Human Resource Best Practices (A mini-guide to HRM)

Human Resource Best Practices (A mini-guide to HRM)

Human Resources has developed significantly in recent decades and continues to do so. Nonetheless, key human resource best practices have endured over time, acting as a guide for human resource practitioners. But what exactly do they comprise, and why are they so crucial? In this post, the discussion of the best human resource practices will be further explained to ensure excellent HRM.


Human Resource Management

Human Resource Management (HRM) is defined as the policies and procedures necessary to carry out the routines of human resources in a company, such as staff development, performance management, remuneration management, and fostering employee engagement in decision making.

Related: What is human resources management?


What are human resource practices? 


Human resource practices are strategic endeavors in nature. They act as a vital navigation system in conjunction with your executive business plan. The basis for how your company's human capital will perform on your behalf is formed by key HR practices.


HR practices include developing a method for reviewing and measuring the advantages of a certain employee incentive program. Other examples include developing a program to decrease work-related injuries and establishing a framework to assure compliance with employment rules.


Human Resource Practices vs Human Resource Activities 

Human resources practices vs human resources activities

Before we get started, it's crucial to grasp the difference between HR practices and HR activities because the two might be confused if we don't. Both are required for an HR department to attain its full potential and for an organization's human capital investment to be maximized.


HR practices are concerned with HRs strategic operations. They should be in line with the executive business strategy and serve as a basis and guide for managing the company's personnel.


Some examples of HR practices include:

On the other hand, HR activities are the everyday actions used to put HR practices strategies into action. They enable the HR department to achieve its mission and objectives.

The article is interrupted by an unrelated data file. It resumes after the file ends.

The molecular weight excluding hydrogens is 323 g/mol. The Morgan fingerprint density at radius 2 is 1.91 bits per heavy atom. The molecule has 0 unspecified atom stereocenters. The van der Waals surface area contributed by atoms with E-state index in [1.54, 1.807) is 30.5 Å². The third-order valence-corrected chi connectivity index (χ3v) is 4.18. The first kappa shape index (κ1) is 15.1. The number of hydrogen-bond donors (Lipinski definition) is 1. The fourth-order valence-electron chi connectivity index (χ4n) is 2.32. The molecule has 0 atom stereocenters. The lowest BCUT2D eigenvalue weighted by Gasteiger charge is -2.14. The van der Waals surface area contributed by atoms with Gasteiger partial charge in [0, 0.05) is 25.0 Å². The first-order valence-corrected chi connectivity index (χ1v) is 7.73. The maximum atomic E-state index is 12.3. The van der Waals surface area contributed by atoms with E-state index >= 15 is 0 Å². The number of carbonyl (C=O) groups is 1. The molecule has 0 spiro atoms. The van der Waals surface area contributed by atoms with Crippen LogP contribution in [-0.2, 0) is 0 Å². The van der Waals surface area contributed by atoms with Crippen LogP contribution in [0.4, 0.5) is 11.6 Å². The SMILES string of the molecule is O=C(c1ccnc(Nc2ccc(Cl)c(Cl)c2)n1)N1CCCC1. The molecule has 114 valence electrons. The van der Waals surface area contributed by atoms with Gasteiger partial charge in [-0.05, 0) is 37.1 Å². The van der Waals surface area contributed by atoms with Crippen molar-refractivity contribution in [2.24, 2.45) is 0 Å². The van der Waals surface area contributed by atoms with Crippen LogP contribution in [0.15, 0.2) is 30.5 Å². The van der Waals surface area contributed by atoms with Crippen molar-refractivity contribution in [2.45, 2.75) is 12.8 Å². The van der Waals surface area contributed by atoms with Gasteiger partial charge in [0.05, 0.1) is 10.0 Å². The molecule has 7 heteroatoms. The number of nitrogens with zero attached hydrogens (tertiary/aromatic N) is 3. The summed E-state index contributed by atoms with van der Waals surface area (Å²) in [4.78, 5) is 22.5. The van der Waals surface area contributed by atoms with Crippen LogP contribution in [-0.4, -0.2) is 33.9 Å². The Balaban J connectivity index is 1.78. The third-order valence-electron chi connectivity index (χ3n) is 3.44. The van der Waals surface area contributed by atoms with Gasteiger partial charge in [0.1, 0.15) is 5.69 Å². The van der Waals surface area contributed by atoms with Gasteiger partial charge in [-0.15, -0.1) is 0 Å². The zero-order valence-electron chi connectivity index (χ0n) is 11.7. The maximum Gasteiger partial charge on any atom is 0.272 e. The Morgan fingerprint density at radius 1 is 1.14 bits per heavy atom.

HR activities may include: 


HR practices and HR activities address what a company wants to accomplish and why it wants to do it. HR practices should lead to HR activities in a logical evolution, with actions corresponding to practices. An organization should not consider one more important than the other or to even leave out one, as this will disrupt the effectiveness of what the organization could become.


Human resource departments prosper when their human resource best practices and activities are integrated and coordinated, allowing the organization to benefit.


Human resource best practices 

Human resource best practices are the notion that there are universal HR principles that provide firms with optimal business success regardless of the company or sector.

In HRM studies, there are two schools of thought on managing people. The best fit is the first, and human resource best practices is the second.

  • According to the school, the best fit Human resource policy should coincide with corporate goals. Translating to the HR team focusing on not only the organization's demands but also on employee demands.

The best fit should not be overlooked. HR goals should be aligned with your organization's overall goals so that HR, business, and strategy departments are all on the same page. You're implementing strategic human resource management when you can combine these two notions and achieve human resource best practices and best fit.

  • The human resource best practices school argues that a set of universal Human Resource best practices lead to greater organizational performance. According to proponents, specific bundles of HR operations, independent of the organizational context or sector, help organizations achieve a competitive edge.


What are examples of human resource best practices? 

Human Resource Best Practices

Source: AIHR


1. Providing security to employees

The first Human Resources best practice is job security. Work is a steady aspect of most people's lives since life is unpredictable. People come to work primarily to have a job to support themselves and their people.

Between the employee and the employer, there is a legal contract (work in exchange for money) and an informal contract (you put in some further effort, and we take excellent care of you). Employees who have a secure jobs may go home after work and care for themselves and their families. Security is a fundamental idea that underpins nearly everything HR does.

When job security is compromised, such as during a restructuring or layoff, the consequences are felt immediately throughout the firm.